In an example, the kit 900 can include all components for the trial prosthesis system 800, including the provisional femoral prosthesis 802 and a plurality of shim components, as described above in reference to FIG. 27B. In an example, the kit 900 can include at least one shim component having a height difference between the anterior and posterior edges and/or the medial and lateral edges. The kit 900 can be designed such that the user can have some or all of the components for the knee procedure located together. The components of the kit 900 can be housed inside a tray 907 that, together with one or more of the components that it houses, can be disposable after a single use. In an example, the kit 900 can include some of the components of the trial prosthesis system 800 and some of the other components can be provided separately during the surgical procedure.

FIG. 30 illustrates an example of a digital image 908 that can be generated and displayed on the user interface 902. As described above, the bearing component 808 of the tibial prosthesis system 804 can include the sensor plate 820 having the plurality of sensors 822. In an example, the sensor plate 820 can have a twenty-four sensor configuration. The sensor plate 820 can include the processor 824, which can be configured to receive and process data from the plurality of sensors 822 before communicating the data to the user interface 902. The processor 824 can alternatively be integrated with the computing device of the user interface 902. The user interface 902 can have a wired or wireless connection with the sensor plate 820. The wired or wireless connection can utilize any type of network, such as the Internet, a telephone network, a cable network, or a wireless network.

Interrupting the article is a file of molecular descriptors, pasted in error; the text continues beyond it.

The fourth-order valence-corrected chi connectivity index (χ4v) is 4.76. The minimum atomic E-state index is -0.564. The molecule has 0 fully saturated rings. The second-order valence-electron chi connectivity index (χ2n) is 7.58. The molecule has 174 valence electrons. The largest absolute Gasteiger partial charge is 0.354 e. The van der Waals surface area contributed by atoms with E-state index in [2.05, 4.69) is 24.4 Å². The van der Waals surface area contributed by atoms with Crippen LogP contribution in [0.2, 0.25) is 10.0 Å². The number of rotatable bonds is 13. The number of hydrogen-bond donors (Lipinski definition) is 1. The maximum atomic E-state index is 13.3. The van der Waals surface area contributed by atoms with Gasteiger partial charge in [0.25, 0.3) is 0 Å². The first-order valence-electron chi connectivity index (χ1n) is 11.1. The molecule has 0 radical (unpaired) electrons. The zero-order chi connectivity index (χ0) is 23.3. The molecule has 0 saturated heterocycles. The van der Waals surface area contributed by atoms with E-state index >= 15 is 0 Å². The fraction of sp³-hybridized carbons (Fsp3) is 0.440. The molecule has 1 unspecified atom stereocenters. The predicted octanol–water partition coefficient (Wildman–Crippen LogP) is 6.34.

The digital image 908 can be a two-dimensional (shown), or optionally three-dimensional, representation of the area of the tibial prosthesis 800 that is aligned with the sensors 822. The data from the sensors 822 can be mapped into a multi-point data registry. In an example, a 24-point data registry is mapped based on having twenty-four sensors 822. In other examples, the data registry can have more or less than twenty-four points based on having more or less than twenty-four sensors 822 on the sensor plate 820. As described above, a configuration and design of the bearing component 808, including the frame 818 having the openings 828 aligned with the sensors 822, can allow for independent sensing areas that can be noticeably mapped and presented on the user interface 902.